Urban development, land sharing and land sparing: the importance of considering restoration, Collas et al. 2017

Compendium Volume 3 Number 2 January 2020

With 66% of the world’s population predicted to live in cities by 2050, the challenge of reconciling urban growth with biodiversity conservation demands attention.

Although the environment is altered by urbanization, there is potential for cities to support a great deal of biodiversity [Collas 2017: 1866].

This study shows that urban growth and biodiversity enhancement are compatible by increasing housing density (in order to reduce total surface area of development) while restoring ecosystems on remaining green space through woodlot plantings. The study was conducted in Cambridge, England, whose population is expected to grow by 22% between 2011 and 2031, and where “current green space supports relatively few trees” [Collas 2017: 54]. Green space could be maximized and restored to woodlots while additional high-density housing could accommodate the expected population growth.

Furthermore, only 2% of green space (i.e. ≥30 ha) is needed for conversion to woodlot to increase the native tree population size in Cambridge while also increasing high-density housing. This is compared to an alternative growth scenario, where new development is low-density and inhabitants are expected to plant trees in their relatively large yards, while no city-led green space ecosystem restoration occurs.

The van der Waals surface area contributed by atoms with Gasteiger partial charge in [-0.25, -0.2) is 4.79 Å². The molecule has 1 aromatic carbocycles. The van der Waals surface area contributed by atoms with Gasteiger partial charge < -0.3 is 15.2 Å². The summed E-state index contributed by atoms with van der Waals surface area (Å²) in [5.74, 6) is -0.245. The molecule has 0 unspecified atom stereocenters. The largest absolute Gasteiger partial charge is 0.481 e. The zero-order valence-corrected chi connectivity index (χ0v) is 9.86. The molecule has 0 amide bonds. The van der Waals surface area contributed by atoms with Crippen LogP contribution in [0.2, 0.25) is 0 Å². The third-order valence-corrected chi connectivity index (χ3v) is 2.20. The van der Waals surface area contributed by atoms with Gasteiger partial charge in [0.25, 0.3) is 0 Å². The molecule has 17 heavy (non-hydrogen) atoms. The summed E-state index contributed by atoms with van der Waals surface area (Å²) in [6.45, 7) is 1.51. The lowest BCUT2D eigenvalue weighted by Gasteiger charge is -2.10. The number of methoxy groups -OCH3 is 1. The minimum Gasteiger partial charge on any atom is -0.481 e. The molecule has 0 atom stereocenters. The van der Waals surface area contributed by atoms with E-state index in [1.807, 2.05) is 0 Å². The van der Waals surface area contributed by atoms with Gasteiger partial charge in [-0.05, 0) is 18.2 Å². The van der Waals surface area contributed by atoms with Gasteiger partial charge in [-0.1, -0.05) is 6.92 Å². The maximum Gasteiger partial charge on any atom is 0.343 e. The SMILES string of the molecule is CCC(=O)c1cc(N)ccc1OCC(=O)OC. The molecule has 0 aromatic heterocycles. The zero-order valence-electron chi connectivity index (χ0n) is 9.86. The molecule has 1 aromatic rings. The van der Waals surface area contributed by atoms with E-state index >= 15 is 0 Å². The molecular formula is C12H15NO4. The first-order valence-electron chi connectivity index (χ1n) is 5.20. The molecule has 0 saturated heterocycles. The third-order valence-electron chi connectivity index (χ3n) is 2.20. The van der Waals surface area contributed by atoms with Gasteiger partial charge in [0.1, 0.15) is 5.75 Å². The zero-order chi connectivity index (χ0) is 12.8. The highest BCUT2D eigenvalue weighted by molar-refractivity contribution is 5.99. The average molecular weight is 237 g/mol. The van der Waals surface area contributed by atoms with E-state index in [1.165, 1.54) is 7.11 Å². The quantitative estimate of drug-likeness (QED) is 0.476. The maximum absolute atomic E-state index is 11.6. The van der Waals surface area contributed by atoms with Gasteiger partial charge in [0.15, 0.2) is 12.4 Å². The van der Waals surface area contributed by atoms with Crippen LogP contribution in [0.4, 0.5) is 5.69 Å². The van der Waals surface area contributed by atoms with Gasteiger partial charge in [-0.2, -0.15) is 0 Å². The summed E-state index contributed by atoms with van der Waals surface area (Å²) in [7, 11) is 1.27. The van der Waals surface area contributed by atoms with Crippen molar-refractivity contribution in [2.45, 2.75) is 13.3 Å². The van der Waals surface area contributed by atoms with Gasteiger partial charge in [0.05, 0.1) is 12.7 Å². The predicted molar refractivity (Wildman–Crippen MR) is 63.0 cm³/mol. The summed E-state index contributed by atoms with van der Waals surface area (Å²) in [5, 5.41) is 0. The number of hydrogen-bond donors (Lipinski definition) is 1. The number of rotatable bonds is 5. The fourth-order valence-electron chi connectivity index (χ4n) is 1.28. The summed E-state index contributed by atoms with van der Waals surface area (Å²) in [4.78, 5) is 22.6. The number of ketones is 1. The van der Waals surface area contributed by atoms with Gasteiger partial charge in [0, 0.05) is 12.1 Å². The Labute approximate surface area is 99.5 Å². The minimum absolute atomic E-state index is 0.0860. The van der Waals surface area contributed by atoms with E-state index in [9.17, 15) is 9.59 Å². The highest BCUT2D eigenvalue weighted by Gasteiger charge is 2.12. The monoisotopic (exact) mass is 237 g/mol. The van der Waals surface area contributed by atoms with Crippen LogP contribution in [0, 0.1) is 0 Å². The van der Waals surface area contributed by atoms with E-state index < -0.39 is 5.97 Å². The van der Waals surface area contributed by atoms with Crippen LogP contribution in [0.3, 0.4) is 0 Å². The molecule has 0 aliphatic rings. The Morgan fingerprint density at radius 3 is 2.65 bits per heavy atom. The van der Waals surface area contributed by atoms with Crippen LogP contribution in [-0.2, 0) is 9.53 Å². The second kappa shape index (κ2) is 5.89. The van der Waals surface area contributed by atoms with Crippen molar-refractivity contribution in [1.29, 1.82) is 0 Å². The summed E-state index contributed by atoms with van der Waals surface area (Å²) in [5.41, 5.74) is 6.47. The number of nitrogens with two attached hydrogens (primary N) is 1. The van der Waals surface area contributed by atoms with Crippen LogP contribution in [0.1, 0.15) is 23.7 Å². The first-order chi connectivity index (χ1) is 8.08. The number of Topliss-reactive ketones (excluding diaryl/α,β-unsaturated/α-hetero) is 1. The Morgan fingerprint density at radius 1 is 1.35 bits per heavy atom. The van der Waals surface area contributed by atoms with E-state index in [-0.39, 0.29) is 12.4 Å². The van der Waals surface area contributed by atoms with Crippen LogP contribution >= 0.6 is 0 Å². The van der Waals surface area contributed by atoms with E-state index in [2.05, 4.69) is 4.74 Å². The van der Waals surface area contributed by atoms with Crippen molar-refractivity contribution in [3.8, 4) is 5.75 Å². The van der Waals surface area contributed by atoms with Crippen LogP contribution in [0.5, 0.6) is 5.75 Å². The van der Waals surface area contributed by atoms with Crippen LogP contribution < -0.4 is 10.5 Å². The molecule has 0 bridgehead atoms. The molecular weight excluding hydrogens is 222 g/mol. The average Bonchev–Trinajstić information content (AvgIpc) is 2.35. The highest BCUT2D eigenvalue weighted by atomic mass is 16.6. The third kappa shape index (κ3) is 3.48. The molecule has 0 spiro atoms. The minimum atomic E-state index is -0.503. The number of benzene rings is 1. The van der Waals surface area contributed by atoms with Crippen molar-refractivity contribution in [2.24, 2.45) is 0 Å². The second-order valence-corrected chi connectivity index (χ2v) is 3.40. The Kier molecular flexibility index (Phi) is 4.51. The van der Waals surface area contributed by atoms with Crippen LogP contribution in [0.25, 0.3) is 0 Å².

In conclusion, the authors offer this:

For other cities in the UK and across Europe, which have generally long been cleared of natural habitat, restoration in parallel with the expansion of higher density housing would appear to offer greatest scope for accommodating population growth at least cost to nature. This would require policy and economic incentives to directly link high-intensity human land-use to large-scale restoration [Collas 2017: 1871].

Collas, Lydia, et al., 2017, Urban development, land sharing and land sparing: the importance of considering restoration, Journal of Applied Ecology 54, https://besjournals.onlinelibrary.wiley.com/doi/full/10.1111/1365-2664.12908.

For the full PDF version of the compendium issue where this article appears, visit Compendium Volume 3 Number 2 January 2020